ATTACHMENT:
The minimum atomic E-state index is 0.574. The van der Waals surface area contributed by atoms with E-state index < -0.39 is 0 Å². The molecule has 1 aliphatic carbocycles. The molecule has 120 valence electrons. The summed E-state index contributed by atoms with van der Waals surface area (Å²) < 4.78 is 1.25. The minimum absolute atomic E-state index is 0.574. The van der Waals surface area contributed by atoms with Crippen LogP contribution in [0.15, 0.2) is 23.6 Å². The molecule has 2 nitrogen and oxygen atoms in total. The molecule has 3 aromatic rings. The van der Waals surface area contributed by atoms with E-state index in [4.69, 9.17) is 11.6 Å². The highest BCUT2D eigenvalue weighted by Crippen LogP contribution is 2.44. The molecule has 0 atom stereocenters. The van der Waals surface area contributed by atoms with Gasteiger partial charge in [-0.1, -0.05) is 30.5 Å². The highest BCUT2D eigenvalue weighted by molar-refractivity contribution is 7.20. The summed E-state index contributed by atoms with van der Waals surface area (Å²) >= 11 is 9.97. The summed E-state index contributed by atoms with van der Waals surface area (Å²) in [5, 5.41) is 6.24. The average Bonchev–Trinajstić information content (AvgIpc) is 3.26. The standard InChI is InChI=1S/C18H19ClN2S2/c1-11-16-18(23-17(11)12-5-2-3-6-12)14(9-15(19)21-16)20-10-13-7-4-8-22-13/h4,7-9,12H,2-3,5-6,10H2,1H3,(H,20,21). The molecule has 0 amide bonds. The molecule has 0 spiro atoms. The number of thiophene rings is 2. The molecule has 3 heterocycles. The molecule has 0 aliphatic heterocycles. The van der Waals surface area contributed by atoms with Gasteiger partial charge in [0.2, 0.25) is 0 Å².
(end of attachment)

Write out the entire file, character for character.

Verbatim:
The minimum atomic E-state index is 0.574. The van der Waals surface area contributed by atoms with E-state index < -0.39 is 0 Å². The molecule has 1 aliphatic carbocycles. The molecule has 120 valence electrons. The summed E-state index contributed by atoms with van der Waals surface area (Å²) < 4.78 is 1.25. The minimum absolute atomic E-state index is 0.574. The van der Waals surface area contributed by atoms with Crippen LogP contribution in [0.15, 0.2) is 23.6 Å². The molecule has 2 nitrogen and oxygen atoms in total. The molecule has 3 aromatic rings. The van der Waals surface area contributed by atoms with E-state index in [4.69, 9.17) is 11.6 Å². The highest BCUT2D eigenvalue weighted by Crippen LogP contribution is 2.44. The molecule has 0 atom stereocenters. The van der Waals surface area contributed by atoms with Gasteiger partial charge in [-0.1, -0.05) is 30.5 Å². The highest BCUT2D eigenvalue weighted by molar-refractivity contribution is 7.20. The summed E-state index contributed by atoms with van der Waals surface area (Å²) >= 11 is 9.97. The summed E-state index contributed by atoms with van der Waals surface area (Å²) in [5, 5.41) is 6.24. The average Bonchev–Trinajstić information content (AvgIpc) is 3.26. The standard InChI is InChI=1S/C18H19ClN2S2/c1-11-16-18(23-17(11)12-5-2-3-6-12)14(9-15(19)21-16)20-10-13-7-4-8-22-13/h4,7-9,12H,2-3,5-6,10H2,1H3,(H,20,21). The molecule has 0 amide bonds. The molecule has 0 spiro atoms. The number of thiophene rings is 2. The molecule has 3 heterocycles. The molecule has 0 aliphatic heterocycles. The van der Waals surface area contributed by atoms with Gasteiger partial charge in [0.2, 0.25) is 0 Å².